What Other Countries Can Learn From Russia on the Inclusion of Women in Tech

While the rest of the world is struggling with diversity and inclusion with women in the technology sector, one country is soaring above rest with much ease. Russia, an unlikely contender in the race to gender equity throughout various sectors, but especially technology, the country can boasts of its researchers because about 40 percent of them are women, according to a study conducted by the UNESCO Institute of Statistics. It just gets better as local companies like Yandex, popularly known as the Russian version of Google, reports that a third of their employees are women, which is so much more than many local companies in the US. Not only Russia, but the counties surrounding it like Bulgaria and Romania are doing well above average in diversity and inclusion in science, technology, engineering, and mathematics. There are many intriguing reasons why so many young women have chosen and are choosing STEM careers and interestingly, there is more to Russian culture than meets the eye, which is one of the reasons why there are so many women in the tech industry.

Young schoolgirls are in fact encouraged to choose science and mathematics-related subjects

“Culturally, women in Eastern Europe are characterized as having a forthright nature and this means they’re more inclined to speak up for themselves and be hardy to rejection, which is typically needed in a male-dominated environment,” says Jane Frankland, managing director at Cyber Security Capital in the UK and author of the book InSecurity. She also believes that there is little to no stigma associated with women choosing to study computers and young schoolgirls are in fact encouraged to choose science and mathematics-related subjects, and perform well in it.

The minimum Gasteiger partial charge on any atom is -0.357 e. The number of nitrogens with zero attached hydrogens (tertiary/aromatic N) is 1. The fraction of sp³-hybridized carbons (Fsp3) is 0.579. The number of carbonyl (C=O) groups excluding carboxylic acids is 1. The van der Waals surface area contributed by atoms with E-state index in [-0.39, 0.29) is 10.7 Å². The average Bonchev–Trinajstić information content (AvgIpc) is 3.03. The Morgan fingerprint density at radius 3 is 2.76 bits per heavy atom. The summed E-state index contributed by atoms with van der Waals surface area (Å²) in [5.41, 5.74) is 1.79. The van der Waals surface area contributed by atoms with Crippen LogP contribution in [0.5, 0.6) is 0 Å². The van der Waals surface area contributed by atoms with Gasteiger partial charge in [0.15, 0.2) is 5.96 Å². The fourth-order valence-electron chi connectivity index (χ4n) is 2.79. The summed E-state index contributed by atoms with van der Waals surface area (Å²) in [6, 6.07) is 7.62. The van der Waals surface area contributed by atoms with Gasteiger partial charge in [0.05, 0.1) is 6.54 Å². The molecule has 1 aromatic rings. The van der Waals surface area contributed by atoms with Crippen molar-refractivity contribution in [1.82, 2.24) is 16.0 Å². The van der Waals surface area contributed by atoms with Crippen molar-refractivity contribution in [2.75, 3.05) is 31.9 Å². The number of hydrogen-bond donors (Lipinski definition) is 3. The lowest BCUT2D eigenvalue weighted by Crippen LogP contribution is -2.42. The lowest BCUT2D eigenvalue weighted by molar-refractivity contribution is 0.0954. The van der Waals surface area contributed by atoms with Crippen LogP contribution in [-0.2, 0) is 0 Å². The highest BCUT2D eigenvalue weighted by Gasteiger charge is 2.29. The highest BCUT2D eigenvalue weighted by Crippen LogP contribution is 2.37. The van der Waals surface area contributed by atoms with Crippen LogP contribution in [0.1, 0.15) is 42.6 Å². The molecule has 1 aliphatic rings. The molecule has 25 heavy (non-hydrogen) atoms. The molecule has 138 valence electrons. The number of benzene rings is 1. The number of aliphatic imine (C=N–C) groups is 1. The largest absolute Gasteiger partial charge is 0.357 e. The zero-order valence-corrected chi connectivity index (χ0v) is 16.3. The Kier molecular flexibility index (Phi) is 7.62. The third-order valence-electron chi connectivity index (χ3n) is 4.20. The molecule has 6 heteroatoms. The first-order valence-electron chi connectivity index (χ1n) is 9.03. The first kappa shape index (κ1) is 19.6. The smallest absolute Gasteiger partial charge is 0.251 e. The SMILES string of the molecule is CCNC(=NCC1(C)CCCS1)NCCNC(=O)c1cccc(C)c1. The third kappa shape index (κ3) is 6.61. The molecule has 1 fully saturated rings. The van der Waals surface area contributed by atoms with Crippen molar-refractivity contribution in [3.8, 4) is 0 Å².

Encouragement towards STEM careers must come from within the family first

A certain Elena Tverdokhlebova revealed that her obstinate brother and 3,000 Russian rubles were all it took for her to get into the tech field. “I was 10 years old when my brother, who was studying for the university admissions exams, gave me a math problem to solve. To his surprise, I was able to solve it, and he gave me 3,000 rubles, about $100 at that time.” Becoming addicted to solving mathematical problems, what began as a small incentive helped her to first study maths and later computer science; she became addicted, she revealed. Now a data scientist, Tverdokhlebova, became a part of an all-women Russian team who won the coveted International Quant Championship, a fintech tournament created by computer-powered hedge fund WorldQuant. On her team, she said, “We’re all working in machine learning and data science. We have a good harmony inside our team.” However, one the biggest source of encouragement in her life was her mother when she saw that her daughter had a natural bent towards mathematics. She pushed her to study harder in something Tverdokhlebova was already interested in. “I think it usually comes from the family,” Shpakova said. She’s not wrong since familial encouragement plays a big role in one’s choice of career.